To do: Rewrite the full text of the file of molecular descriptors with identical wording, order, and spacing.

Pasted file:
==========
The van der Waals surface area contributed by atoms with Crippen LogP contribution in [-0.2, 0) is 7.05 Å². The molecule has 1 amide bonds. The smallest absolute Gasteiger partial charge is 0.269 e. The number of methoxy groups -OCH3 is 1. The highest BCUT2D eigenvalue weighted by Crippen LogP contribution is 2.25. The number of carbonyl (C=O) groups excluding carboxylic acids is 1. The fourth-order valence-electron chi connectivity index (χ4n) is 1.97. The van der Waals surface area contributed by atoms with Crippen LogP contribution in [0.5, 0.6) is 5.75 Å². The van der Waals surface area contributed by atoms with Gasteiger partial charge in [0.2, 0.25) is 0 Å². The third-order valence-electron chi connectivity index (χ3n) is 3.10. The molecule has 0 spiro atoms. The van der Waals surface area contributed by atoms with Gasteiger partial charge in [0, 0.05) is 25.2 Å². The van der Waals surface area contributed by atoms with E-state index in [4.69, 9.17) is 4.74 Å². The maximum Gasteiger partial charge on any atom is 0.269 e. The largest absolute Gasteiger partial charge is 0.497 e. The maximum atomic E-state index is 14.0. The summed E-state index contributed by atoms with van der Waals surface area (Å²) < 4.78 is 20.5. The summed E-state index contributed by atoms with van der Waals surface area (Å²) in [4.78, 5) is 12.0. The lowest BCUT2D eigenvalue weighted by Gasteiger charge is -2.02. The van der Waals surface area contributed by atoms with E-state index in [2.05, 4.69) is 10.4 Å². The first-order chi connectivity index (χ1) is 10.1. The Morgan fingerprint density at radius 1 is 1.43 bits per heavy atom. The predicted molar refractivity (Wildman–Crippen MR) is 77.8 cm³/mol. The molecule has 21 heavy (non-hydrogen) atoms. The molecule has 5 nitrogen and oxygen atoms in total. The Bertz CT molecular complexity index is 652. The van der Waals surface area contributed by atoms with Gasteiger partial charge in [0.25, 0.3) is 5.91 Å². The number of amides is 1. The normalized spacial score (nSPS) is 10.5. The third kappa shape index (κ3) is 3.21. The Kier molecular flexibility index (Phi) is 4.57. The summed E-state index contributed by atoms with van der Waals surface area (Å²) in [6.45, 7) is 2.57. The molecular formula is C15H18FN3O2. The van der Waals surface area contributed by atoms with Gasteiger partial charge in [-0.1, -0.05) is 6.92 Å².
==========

The van der Waals surface area contributed by atoms with Crippen LogP contribution in [-0.2, 0) is 7.05 Å². The molecule has 1 amide bonds. The smallest absolute Gasteiger partial charge is 0.269 e. The number of methoxy groups -OCH3 is 1. The highest BCUT2D eigenvalue weighted by Crippen LogP contribution is 2.25. The number of carbonyl (C=O) groups excluding carboxylic acids is 1. The fourth-order valence-electron chi connectivity index (χ4n) is 1.97. The van der Waals surface area contributed by atoms with Crippen LogP contribution in [0.5, 0.6) is 5.75 Å². The van der Waals surface area contributed by atoms with Gasteiger partial charge in [0.2, 0.25) is 0 Å². The third-order valence-electron chi connectivity index (χ3n) is 3.10. The molecule has 0 spiro atoms. The van der Waals surface area contributed by atoms with Gasteiger partial charge in [0, 0.05) is 25.2 Å². The van der Waals surface area contributed by atoms with E-state index in [4.69, 9.17) is 4.74 Å². The maximum Gasteiger partial charge on any atom is 0.269 e. The largest absolute Gasteiger partial charge is 0.497 e. The maximum atomic E-state index is 14.0. The summed E-state index contributed by atoms with van der Waals surface area (Å²) < 4.78 is 20.5. The summed E-state index contributed by atoms with van der Waals surface area (Å²) in [4.78, 5) is 12.0. The lowest BCUT2D eigenvalue weighted by Gasteiger charge is -2.02. The van der Waals surface area contributed by atoms with E-state index in [2.05, 4.69) is 10.4 Å². The first-order chi connectivity index (χ1) is 10.1. The Morgan fingerprint density at radius 1 is 1.43 bits per heavy atom. The predicted molar refractivity (Wildman–Crippen MR) is 77.8 cm³/mol. The molecule has 21 heavy (non-hydrogen) atoms. The molecule has 5 nitrogen and oxygen atoms in total. The Bertz CT molecular complexity index is 652. The van der Waals surface area contributed by atoms with Gasteiger partial charge in [0.25, 0.3) is 5.91 Å². The number of amides is 1. The normalized spacial score (nSPS) is 10.5. The third kappa shape index (κ3) is 3.21. The Kier molecular flexibility index (Phi) is 4.57. The summed E-state index contributed by atoms with van der Waals surface area (Å²) in [6.45, 7) is 2.57. The molecular formula is C15H18FN3O2. The van der Waals surface area contributed by atoms with Gasteiger partial charge in [-0.1, -0.05) is 6.92 Å².